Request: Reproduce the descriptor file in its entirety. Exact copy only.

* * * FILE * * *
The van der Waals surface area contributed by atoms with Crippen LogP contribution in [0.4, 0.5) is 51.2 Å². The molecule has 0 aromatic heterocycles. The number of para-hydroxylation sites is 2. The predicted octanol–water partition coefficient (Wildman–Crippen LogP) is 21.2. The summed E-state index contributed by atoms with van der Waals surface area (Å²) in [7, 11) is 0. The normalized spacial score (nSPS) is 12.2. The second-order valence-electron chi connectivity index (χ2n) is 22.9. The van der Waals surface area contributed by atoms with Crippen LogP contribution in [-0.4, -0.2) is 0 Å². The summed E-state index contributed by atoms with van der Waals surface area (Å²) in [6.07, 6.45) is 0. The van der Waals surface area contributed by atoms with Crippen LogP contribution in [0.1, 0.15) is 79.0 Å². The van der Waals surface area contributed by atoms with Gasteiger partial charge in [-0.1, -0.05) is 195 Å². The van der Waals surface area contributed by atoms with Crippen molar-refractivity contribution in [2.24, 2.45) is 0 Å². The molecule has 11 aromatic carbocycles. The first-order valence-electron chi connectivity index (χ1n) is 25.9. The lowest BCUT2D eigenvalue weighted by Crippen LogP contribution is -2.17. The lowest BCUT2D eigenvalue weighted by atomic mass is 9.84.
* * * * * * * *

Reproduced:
The van der Waals surface area contributed by atoms with Crippen LogP contribution in [0.4, 0.5) is 51.2 Å². The molecule has 0 aromatic heterocycles. The number of para-hydroxylation sites is 2. The predicted octanol–water partition coefficient (Wildman–Crippen LogP) is 21.2. The summed E-state index contributed by atoms with van der Waals surface area (Å²) in [7, 11) is 0. The normalized spacial score (nSPS) is 12.2. The second-order valence-electron chi connectivity index (χ2n) is 22.9. The van der Waals surface area contributed by atoms with Crippen LogP contribution in [-0.4, -0.2) is 0 Å². The summed E-state index contributed by atoms with van der Waals surface area (Å²) in [6.07, 6.45) is 0. The van der Waals surface area contributed by atoms with Crippen LogP contribution in [0.1, 0.15) is 79.0 Å². The van der Waals surface area contributed by atoms with Gasteiger partial charge in [-0.1, -0.05) is 195 Å². The van der Waals surface area contributed by atoms with Crippen molar-refractivity contribution in [2.24, 2.45) is 0 Å². The molecule has 11 aromatic carbocycles. The first-order valence-electron chi connectivity index (χ1n) is 25.9. The lowest BCUT2D eigenvalue weighted by Crippen LogP contribution is -2.17. The lowest BCUT2D eigenvalue weighted by atomic mass is 9.84.